"You don’t take a photograph, you make it." Ansel Adams
Before you press that shutter button, you are likely going to make plenty of decisions to compose the best photograph. As you go through your snaps, you might find that your composition was not up to your expectations. Don’t let your aspirations die down. It happens; even seasoned professional photographers don’t get it quite right in the field. Let go of any temptation you might have to delete pictures that didn’t come out right. Fix them up with a bit of selective cropping to drastically enhance your digital photographs.
Whether your composition is a bit offside with framing mistakes or distracting elements in the background, cropping is an ideal way of drawing focus to the main subject. You can rely on professional photo editing software to achieve vivid results. Below are a few ways of cropping images to achieve better composition.
Divide your image into a 3 x 3 grid and position the main focal points along one or more of the intersecting lines. If you are dealing with portraits, line the body with the vertical line and the eyes with the horizontal line. If there are any moving objects in your image, you should leave some space in front in the direction of movement to add some drama to the image.
What if you clicked a photograph and overlooked a distracting element when framing the shot? You can simply crop away the distractions to draw attention to the main subject instantly. When this distraction is at the edges of the image, cropping can easily take it out of the frame.
If your image doesn’t seem right because of the position you held the camera (vertically or horizontally) in, cropping it in different framing formats can add an interesting appeal. You can change a horizontal framing into a vertical one and vice versa. For strong visual impact, crop into a square or for a panoramic image, crop the top and bottom of the horizontal shot.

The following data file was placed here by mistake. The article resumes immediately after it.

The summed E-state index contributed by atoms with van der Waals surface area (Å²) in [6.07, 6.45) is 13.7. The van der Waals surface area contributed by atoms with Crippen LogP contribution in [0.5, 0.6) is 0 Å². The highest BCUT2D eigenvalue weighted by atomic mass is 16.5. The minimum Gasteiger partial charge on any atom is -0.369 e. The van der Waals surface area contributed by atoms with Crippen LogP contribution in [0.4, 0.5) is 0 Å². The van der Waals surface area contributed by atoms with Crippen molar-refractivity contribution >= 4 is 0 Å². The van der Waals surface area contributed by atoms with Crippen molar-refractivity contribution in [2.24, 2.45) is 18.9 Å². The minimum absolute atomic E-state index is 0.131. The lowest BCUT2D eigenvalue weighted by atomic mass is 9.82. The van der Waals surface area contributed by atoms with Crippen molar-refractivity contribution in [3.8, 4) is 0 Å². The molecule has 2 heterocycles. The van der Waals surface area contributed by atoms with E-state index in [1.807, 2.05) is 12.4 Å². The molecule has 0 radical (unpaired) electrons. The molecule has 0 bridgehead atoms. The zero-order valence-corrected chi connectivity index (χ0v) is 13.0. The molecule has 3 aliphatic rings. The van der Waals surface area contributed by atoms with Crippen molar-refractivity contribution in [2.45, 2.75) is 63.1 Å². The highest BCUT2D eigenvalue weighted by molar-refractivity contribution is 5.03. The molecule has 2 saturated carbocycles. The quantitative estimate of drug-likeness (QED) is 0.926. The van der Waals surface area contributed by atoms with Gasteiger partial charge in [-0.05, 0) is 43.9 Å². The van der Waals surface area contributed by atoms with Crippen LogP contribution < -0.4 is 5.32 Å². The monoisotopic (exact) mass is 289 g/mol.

By zooming in closely on the subject and cropping out the rest of the image, you can highlight amazing details of the picture. Extreme cropping works best for facial expressions or going macro and provides depth to the picture. You have added an extra dimension for your viewer and engaged them on a deeper level.
Cropping is more than simply trimming edges. When you crop smartly, you can enhance focus on different elements in the image and create an interesting photograph. Go for wide angle crops for some drama, square crops to focus on an object with a blurred background, rotate the image before applying the crop and add movement by changing the position of the horizon.
When you first look at the picture, you need to be clear about what you want the photograph to communicate. Once this is answered, only then you can go about applying crop tools. Depending on the feeling you want to convey from your snap, choose a crop based on your content. Cropping allows you to remove anything irrelevant to your conceptualization from the picture.
When you are taking a shot, compose your picture to state a point. But if you aren’t able to achieve it in your frame shot, you can surely apply crop for emphasis. Cropping can change the focus, function and meaning of your pictures immensely. It is perhaps the simplest post-processing method, and can be the only one needed for some of your shots.
As you become more experienced as a photographer, the better you will be at composing your photographs and less you would be relying on post-processing images. Yet, sometime a few crops would definitely add a greater visual impact to your click.
Out of the following tips for cropping and framing your photos, which is your favorite? The first one is the original:
Jeff Revell Photography - http://www.revellphotography.com